Sensory Integration Therapy (SI)

Sensory integration therapy is based on the fact that children with special needs may be either over stimulated or under stimulated by the environment. Therefore; the aim of sensory integration therapy is to improve the ability of the brain to process sensory information so that the child can function better in his daily activities. It trains the brain to automatically respond appropriately to sensory input. It is used to help children learn to use all their senses together – that is, touch, smell, taste, sight and hearing. This therapy is also used to address and improve challenging or repetitive behavior.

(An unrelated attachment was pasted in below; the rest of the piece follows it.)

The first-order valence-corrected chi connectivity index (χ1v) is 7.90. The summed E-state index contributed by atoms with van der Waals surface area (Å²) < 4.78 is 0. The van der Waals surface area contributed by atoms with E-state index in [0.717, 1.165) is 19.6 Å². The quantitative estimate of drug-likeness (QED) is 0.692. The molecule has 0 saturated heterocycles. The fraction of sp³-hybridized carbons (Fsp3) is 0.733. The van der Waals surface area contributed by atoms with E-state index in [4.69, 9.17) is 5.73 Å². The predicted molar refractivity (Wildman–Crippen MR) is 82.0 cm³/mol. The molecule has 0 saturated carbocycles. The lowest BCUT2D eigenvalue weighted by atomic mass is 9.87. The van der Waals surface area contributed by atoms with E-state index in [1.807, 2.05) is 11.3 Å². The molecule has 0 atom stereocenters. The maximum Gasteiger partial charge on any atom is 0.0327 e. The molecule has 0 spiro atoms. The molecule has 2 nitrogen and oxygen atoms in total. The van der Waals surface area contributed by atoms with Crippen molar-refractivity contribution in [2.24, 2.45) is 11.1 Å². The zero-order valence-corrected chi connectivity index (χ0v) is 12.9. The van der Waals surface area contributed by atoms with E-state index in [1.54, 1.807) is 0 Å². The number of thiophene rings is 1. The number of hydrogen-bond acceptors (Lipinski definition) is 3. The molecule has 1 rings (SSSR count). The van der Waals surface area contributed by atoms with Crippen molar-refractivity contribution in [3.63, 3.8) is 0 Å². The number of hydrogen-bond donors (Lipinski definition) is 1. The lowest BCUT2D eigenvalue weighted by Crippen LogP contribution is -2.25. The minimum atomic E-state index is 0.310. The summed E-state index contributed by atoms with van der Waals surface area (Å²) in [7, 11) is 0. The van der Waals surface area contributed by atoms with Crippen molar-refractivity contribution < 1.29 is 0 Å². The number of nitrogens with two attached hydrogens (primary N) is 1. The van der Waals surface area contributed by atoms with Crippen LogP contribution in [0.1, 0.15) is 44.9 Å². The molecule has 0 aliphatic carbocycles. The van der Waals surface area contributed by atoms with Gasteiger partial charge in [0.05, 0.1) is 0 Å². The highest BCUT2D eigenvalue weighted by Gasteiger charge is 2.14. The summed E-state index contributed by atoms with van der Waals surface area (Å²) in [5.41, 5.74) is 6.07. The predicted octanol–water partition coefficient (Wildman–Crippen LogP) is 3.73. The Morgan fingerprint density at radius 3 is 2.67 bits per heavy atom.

Therapists also sometimes suggest that sensory integration therapy can help with other autism characteristics, like difficulties with play and emotional regulation.

Sensory integration uses two types of tools:

  • assessment tools used to measure someone’s sensory integration.
  • therapeutic tools used to improve symptoms of sensory dysfunction.

What happens during sensory integration is trained occupational therapists aim to help people improve their sensory symptoms by using various therapeutic tools in a clinical setting, with the goal of:

  • stimulating the senses through sensory input
  • challenging fine and gross motor planning
  • encouraging movement of the body
  • developing new adaptive behaviors and responses.

Therapeutic tools can be physical in nature, such as trampoline or pedaling a bicycle, or mental in nature, such as participation or skill challenges.